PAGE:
There is no doubt that nanoparticles are in the food supply and have been for years. Recent research found that foods with caramelized sugar, including bread and corn flakes, contain carbon nanoparticles. Many nutritional supplements—or “nanoceuticals”—come equipped with copper, silver or iron nanoparticles. Nanoparticles can be used to purify water, as anticaking and gelatin-forming agents and in packaging to protect against UV light, prevent the growth of microbes or detect contamination. Titanium dioxide lends white pigment to most toothpastes and many processed foods, including Mentos, Trident and Dentyne gum, M&Ms and Betty Crocker Whipped Cream Frosting. The aforementioned products were featured in a report in February 2012 in the journal Environmental Science & Technology which concluded that each of us likely consumes some amount of titanium dioxide (TiO2) nanoparticles each day, and children under 10 likely consume the greatest amounts (around 1-2 mg TiO2 per kilogram body weight per day) due to their higher intake of frosted foods, candy, gum and other sweets.
Then there are the nanoparticles that slip through wastewater treatment in particle or dissolved form and take up residence in the biosolids created at the end of the wastewater treatment process. These biosolids are later applied to fields as fertilizer. In August 2012, a team of researchers discovered that soybean plants absorbed zinc oxide nanoparticles from sunscreens, cosmetics and lotions. It was certain these particles were entering the food supply, but unclear what impact they might be having.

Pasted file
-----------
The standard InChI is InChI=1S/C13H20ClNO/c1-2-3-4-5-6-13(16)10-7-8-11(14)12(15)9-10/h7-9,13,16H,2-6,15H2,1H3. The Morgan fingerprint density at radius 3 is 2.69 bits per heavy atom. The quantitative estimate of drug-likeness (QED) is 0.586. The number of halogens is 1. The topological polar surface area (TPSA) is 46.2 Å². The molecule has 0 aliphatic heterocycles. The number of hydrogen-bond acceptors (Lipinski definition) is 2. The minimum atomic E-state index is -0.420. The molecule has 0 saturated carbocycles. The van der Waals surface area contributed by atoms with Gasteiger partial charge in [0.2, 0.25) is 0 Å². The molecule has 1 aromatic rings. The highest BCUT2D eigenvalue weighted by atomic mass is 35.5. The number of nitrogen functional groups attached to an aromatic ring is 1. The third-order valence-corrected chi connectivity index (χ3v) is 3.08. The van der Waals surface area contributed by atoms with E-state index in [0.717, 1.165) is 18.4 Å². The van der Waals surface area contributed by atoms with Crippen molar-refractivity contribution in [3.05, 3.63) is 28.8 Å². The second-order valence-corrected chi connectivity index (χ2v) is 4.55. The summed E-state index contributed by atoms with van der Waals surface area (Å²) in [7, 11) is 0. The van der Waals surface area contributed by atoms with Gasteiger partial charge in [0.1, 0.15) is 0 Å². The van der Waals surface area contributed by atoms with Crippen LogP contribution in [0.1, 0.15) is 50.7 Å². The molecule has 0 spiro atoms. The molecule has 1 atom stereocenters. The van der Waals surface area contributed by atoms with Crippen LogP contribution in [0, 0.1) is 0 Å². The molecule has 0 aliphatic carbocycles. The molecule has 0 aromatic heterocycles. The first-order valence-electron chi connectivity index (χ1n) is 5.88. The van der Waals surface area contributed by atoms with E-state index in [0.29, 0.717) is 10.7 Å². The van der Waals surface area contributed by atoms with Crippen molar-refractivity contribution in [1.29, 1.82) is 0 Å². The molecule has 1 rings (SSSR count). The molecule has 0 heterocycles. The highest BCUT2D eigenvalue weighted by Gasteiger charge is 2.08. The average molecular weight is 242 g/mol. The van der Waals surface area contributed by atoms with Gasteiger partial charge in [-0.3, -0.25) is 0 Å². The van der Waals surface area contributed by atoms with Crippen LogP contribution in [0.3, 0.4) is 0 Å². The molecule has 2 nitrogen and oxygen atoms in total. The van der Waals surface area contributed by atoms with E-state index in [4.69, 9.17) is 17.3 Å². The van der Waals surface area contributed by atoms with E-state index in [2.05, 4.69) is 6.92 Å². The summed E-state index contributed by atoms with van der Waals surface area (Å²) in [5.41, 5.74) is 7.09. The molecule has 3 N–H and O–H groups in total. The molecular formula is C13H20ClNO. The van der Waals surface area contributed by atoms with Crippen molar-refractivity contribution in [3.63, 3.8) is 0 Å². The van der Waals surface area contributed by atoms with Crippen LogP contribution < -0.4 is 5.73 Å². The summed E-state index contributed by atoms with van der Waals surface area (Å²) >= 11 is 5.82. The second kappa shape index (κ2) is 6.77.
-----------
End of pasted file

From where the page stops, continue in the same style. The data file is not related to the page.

Dietary exposure to nanoparticles is also happening through food packaging. There is nanoclay, used in some beverage containers; nanoaluminum, used in aluminum foil; and nanosilver, used in some food containers. “Nanosilver releases ions, so those ions could be getting into the food,” says Jennifer Sass, a senior scientist with the Natural Resources Defense Council (NRDC). “The ions are toxic, they are the antimicrobial part of the silver.”